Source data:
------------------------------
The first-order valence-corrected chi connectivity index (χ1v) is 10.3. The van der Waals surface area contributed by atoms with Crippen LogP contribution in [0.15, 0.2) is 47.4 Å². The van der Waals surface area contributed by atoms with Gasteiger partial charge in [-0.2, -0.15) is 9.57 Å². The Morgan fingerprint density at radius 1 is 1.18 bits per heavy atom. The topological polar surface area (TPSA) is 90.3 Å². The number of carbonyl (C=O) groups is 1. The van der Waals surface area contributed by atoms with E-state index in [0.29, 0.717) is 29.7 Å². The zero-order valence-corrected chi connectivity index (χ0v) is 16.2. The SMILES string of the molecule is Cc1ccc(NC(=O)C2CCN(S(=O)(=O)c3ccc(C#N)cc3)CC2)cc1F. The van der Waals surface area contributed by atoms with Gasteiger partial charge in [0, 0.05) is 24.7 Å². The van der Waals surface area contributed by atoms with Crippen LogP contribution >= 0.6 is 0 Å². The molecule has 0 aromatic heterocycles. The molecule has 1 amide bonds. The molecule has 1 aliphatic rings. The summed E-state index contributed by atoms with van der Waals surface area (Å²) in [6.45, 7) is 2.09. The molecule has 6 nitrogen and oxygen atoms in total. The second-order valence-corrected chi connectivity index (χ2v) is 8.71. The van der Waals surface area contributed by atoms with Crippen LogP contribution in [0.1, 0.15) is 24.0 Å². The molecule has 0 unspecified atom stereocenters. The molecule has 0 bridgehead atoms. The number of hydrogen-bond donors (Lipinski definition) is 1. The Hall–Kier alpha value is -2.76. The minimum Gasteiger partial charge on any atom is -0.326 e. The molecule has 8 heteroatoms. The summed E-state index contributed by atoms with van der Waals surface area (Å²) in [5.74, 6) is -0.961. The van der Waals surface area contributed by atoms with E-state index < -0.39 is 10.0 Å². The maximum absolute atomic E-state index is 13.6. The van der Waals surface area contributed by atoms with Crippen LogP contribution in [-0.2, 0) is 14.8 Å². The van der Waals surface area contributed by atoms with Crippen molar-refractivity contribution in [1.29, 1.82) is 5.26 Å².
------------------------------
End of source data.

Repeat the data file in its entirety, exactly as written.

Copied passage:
The first-order valence-corrected chi connectivity index (χ1v) is 10.3. The van der Waals surface area contributed by atoms with Crippen LogP contribution in [0.15, 0.2) is 47.4 Å². The van der Waals surface area contributed by atoms with Gasteiger partial charge in [-0.2, -0.15) is 9.57 Å². The Morgan fingerprint density at radius 1 is 1.18 bits per heavy atom. The topological polar surface area (TPSA) is 90.3 Å². The number of carbonyl (C=O) groups is 1. The van der Waals surface area contributed by atoms with E-state index in [0.29, 0.717) is 29.7 Å². The zero-order valence-corrected chi connectivity index (χ0v) is 16.2. The SMILES string of the molecule is Cc1ccc(NC(=O)C2CCN(S(=O)(=O)c3ccc(C#N)cc3)CC2)cc1F. The van der Waals surface area contributed by atoms with Gasteiger partial charge in [0, 0.05) is 24.7 Å². The van der Waals surface area contributed by atoms with Crippen LogP contribution >= 0.6 is 0 Å². The molecule has 0 aromatic heterocycles. The molecule has 1 amide bonds. The molecule has 1 aliphatic rings. The summed E-state index contributed by atoms with van der Waals surface area (Å²) in [6.45, 7) is 2.09. The molecule has 6 nitrogen and oxygen atoms in total. The second-order valence-corrected chi connectivity index (χ2v) is 8.71. The van der Waals surface area contributed by atoms with Crippen LogP contribution in [0.1, 0.15) is 24.0 Å². The molecule has 0 unspecified atom stereocenters. The molecule has 0 bridgehead atoms. The number of hydrogen-bond donors (Lipinski definition) is 1. The Hall–Kier alpha value is -2.76. The minimum Gasteiger partial charge on any atom is -0.326 e. The molecule has 8 heteroatoms. The summed E-state index contributed by atoms with van der Waals surface area (Å²) in [5.74, 6) is -0.961. The van der Waals surface area contributed by atoms with E-state index < -0.39 is 10.0 Å². The maximum absolute atomic E-state index is 13.6. The van der Waals surface area contributed by atoms with Crippen LogP contribution in [-0.2, 0) is 14.8 Å². The van der Waals surface area contributed by atoms with Crippen molar-refractivity contribution in [1.29, 1.82) is 5.26 Å².